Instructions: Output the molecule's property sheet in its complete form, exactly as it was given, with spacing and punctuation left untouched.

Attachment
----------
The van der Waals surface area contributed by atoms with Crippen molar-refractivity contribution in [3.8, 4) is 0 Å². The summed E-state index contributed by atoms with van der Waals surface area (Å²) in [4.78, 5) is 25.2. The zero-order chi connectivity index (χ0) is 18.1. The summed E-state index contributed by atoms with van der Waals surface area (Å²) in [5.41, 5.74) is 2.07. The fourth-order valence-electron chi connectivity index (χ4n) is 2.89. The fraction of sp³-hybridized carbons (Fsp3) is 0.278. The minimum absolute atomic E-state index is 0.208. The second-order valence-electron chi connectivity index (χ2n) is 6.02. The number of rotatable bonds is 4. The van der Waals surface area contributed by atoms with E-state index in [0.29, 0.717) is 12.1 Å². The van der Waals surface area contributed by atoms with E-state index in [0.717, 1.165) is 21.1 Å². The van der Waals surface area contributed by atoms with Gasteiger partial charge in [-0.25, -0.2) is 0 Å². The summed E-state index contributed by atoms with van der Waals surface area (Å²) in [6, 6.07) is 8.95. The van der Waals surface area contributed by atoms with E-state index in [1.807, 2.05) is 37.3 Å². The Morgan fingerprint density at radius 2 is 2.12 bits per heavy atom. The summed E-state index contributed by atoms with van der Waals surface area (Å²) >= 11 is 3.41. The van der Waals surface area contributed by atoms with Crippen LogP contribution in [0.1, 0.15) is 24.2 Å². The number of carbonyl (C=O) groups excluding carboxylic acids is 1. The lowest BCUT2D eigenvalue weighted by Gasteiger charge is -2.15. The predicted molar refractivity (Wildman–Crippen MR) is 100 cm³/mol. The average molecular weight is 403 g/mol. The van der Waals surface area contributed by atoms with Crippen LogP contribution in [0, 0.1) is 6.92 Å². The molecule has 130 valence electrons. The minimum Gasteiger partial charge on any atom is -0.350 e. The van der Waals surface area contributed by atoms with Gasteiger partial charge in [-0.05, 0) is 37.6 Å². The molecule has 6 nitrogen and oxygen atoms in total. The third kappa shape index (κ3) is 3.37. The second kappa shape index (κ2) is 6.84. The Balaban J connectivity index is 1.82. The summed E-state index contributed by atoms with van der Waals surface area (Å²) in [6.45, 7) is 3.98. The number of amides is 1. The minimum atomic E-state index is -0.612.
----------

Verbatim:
The van der Waals surface area contributed by atoms with Crippen molar-refractivity contribution in [3.8, 4) is 0 Å². The summed E-state index contributed by atoms with van der Waals surface area (Å²) in [4.78, 5) is 25.2. The zero-order chi connectivity index (χ0) is 18.1. The summed E-state index contributed by atoms with van der Waals surface area (Å²) in [5.41, 5.74) is 2.07. The fourth-order valence-electron chi connectivity index (χ4n) is 2.89. The fraction of sp³-hybridized carbons (Fsp3) is 0.278. The minimum absolute atomic E-state index is 0.208. The second-order valence-electron chi connectivity index (χ2n) is 6.02. The number of rotatable bonds is 4. The van der Waals surface area contributed by atoms with E-state index in [0.29, 0.717) is 12.1 Å². The van der Waals surface area contributed by atoms with E-state index in [0.717, 1.165) is 21.1 Å². The van der Waals surface area contributed by atoms with Gasteiger partial charge in [-0.25, -0.2) is 0 Å². The summed E-state index contributed by atoms with van der Waals surface area (Å²) in [6, 6.07) is 8.95. The van der Waals surface area contributed by atoms with E-state index in [1.807, 2.05) is 37.3 Å². The Morgan fingerprint density at radius 2 is 2.12 bits per heavy atom. The summed E-state index contributed by atoms with van der Waals surface area (Å²) >= 11 is 3.41. The van der Waals surface area contributed by atoms with Crippen LogP contribution in [0.1, 0.15) is 24.2 Å². The number of carbonyl (C=O) groups excluding carboxylic acids is 1. The lowest BCUT2D eigenvalue weighted by Gasteiger charge is -2.15. The predicted molar refractivity (Wildman–Crippen MR) is 100 cm³/mol. The average molecular weight is 403 g/mol. The van der Waals surface area contributed by atoms with Crippen LogP contribution in [0, 0.1) is 6.92 Å². The molecule has 130 valence electrons. The minimum Gasteiger partial charge on any atom is -0.350 e. The van der Waals surface area contributed by atoms with Gasteiger partial charge in [-0.05, 0) is 37.6 Å². The molecule has 6 nitrogen and oxygen atoms in total. The third kappa shape index (κ3) is 3.37. The second kappa shape index (κ2) is 6.84. The Balaban J connectivity index is 1.82. The summed E-state index contributed by atoms with van der Waals surface area (Å²) in [6.45, 7) is 3.98. The number of amides is 1. The minimum atomic E-state index is -0.612.